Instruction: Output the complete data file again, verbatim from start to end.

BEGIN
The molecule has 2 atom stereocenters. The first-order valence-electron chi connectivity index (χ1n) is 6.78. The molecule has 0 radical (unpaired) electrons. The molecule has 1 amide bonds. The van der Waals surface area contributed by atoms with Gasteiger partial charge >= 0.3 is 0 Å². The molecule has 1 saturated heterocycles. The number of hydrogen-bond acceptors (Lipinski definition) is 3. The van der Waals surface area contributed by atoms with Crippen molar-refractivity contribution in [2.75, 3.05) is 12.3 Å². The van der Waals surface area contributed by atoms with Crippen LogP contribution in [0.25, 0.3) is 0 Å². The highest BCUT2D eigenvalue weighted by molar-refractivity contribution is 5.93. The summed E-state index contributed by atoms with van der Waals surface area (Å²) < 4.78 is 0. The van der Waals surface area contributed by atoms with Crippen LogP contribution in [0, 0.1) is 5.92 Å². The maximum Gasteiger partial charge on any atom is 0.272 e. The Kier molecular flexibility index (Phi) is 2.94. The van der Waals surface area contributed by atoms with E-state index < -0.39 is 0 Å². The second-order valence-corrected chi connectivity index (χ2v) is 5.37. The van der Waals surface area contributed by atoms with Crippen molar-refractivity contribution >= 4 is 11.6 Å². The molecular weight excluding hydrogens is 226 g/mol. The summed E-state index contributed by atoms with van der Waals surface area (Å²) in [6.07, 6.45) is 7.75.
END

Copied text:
The molecule has 2 atom stereocenters. The first-order valence-electron chi connectivity index (χ1n) is 6.78. The molecule has 0 radical (unpaired) electrons. The molecule has 1 amide bonds. The van der Waals surface area contributed by atoms with Gasteiger partial charge >= 0.3 is 0 Å². The molecule has 1 saturated heterocycles. The number of hydrogen-bond acceptors (Lipinski definition) is 3. The van der Waals surface area contributed by atoms with Crippen molar-refractivity contribution in [2.75, 3.05) is 12.3 Å². The van der Waals surface area contributed by atoms with Crippen LogP contribution in [0.25, 0.3) is 0 Å². The highest BCUT2D eigenvalue weighted by molar-refractivity contribution is 5.93. The summed E-state index contributed by atoms with van der Waals surface area (Å²) < 4.78 is 0. The van der Waals surface area contributed by atoms with Crippen LogP contribution in [0, 0.1) is 5.92 Å². The maximum Gasteiger partial charge on any atom is 0.272 e. The Kier molecular flexibility index (Phi) is 2.94. The van der Waals surface area contributed by atoms with E-state index < -0.39 is 0 Å². The second-order valence-corrected chi connectivity index (χ2v) is 5.37. The van der Waals surface area contributed by atoms with Crippen molar-refractivity contribution >= 4 is 11.6 Å². The molecular weight excluding hydrogens is 226 g/mol. The summed E-state index contributed by atoms with van der Waals surface area (Å²) in [6.07, 6.45) is 7.75.